Good Reads. Fashion Insiders of Color Talk Race in the Fashion Industry.

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William Okpo


Race in the fashion industry has been an ongoing conversation for years now, but save the occasional controversy, the dialogue tends to focus on models as opposed to those behind the scenes. In reality there are a lot of players, at all levels, who help the industry function. In this piece for Vice Magazine, several industry insiders from models, to casting directors, to designers talk about their experiences and whether or not they think they industry is racist. Nigerian-American designers and sisters Darlene and Lizzy Okpo, of William Okpo, had this to say about their experiences as two young black women in the industry.

“Our experience in the fashion industry has always been a hot and cold situation. They pre-judge what and who we are. We are often seen as the designer sisters who do streetwear. We look at that and say, Our aesthetics can sometimes be no different than Carven or Alexander Wang, why are we streetwear and they are considered ready-to-wear? Even if they see the collection, they still consider it urbanwear even when it is full of suit jackets and flowy dresses.

“We grew up watching Martin and the character Shanana was a typical person we would see in our neighborhood. I find it so funny that now Vogue, who has been scared of that woman who shook her head and rolled her eyes, puts her in their editorials with baby hairs, Timberlands, and bamboo earrings. I felt like that was something that we were told, ‘You better not do that’ because then we would be a stereotype. Then you see white men walking down the runway with du-rags. They think they are showing appreciation, but I see it as mockery because I couldn’t do it. If I do it, it is considered urbanwear. If they do it, it is considered art.” – Lizzie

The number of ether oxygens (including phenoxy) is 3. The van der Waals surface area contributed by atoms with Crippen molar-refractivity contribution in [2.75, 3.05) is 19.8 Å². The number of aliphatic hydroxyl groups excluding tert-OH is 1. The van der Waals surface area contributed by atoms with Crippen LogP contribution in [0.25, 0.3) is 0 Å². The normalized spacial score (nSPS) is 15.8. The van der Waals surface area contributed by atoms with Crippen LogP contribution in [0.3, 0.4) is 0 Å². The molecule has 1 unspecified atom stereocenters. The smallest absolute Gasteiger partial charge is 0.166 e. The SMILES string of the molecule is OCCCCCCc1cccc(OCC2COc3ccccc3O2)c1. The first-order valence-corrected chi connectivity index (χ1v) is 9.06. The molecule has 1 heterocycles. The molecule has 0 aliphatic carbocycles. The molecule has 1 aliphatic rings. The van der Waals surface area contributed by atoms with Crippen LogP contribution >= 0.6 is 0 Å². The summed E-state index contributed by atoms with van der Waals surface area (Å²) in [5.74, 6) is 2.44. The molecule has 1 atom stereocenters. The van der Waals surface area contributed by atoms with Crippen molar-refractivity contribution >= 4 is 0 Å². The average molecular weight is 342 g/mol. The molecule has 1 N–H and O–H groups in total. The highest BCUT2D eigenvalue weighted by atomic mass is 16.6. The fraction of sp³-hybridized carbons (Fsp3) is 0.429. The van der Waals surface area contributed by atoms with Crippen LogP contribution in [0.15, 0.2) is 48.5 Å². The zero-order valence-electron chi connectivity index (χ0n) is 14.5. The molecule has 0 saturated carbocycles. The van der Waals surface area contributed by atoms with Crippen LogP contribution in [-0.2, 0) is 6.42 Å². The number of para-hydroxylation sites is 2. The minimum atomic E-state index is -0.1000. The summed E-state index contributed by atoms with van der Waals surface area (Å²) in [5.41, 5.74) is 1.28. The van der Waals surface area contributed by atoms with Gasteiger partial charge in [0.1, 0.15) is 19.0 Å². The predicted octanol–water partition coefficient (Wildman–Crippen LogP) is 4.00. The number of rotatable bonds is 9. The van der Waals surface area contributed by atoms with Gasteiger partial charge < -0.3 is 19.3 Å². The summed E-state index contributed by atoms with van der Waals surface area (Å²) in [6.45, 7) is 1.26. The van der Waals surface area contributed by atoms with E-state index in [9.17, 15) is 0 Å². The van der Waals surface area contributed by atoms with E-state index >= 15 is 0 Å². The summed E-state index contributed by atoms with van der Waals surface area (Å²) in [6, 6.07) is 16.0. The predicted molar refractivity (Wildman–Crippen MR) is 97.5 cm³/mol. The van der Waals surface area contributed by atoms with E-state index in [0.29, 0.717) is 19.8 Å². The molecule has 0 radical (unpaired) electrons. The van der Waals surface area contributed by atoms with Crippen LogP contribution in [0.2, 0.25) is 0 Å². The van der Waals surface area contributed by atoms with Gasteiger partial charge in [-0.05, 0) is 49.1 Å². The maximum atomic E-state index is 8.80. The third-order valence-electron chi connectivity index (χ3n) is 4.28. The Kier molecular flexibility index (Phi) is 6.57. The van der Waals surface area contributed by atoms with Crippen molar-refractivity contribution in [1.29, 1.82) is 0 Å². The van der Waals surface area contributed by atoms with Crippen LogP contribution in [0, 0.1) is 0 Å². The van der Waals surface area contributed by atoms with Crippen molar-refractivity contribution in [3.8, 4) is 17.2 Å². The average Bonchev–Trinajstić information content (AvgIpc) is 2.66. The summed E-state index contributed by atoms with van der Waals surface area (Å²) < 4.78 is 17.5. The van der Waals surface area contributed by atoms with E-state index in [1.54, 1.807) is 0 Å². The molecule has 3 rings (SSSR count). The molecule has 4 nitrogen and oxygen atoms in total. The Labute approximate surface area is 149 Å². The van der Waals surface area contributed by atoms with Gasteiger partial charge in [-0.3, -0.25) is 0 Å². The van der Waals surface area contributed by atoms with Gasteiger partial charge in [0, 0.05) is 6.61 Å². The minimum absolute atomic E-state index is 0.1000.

“In the beginning, we were two young Nigerian-American girls, and often we didn’t see people who looked like us. When we first started, we went to a factory and they thought we were the interns—and that still happens. I think the hardest part was going into a meeting or factory and really standing your ground and not fitting that stereotype that they do put on you, that we are urban. The biggest thing has been proving ourselves and it’s heartbreaking.

“We are trying to be that positive energy for young girls. There aren’t a lot of programs that are fashion based, where you could just tell a girl who grew up in Bed-Stuy that she could be a fashion designer. [Blacks] have a lot of buying power, and we spend a lot of money, but we aren’t represented on the business side. It’s hard when you are the only one. I have so many girlfriends who can say the same thing: ‘I am the only black girl in this big company.’ You don’t want to talk about it, but sometimes you have to.” – Darlene

Read more at Vice.

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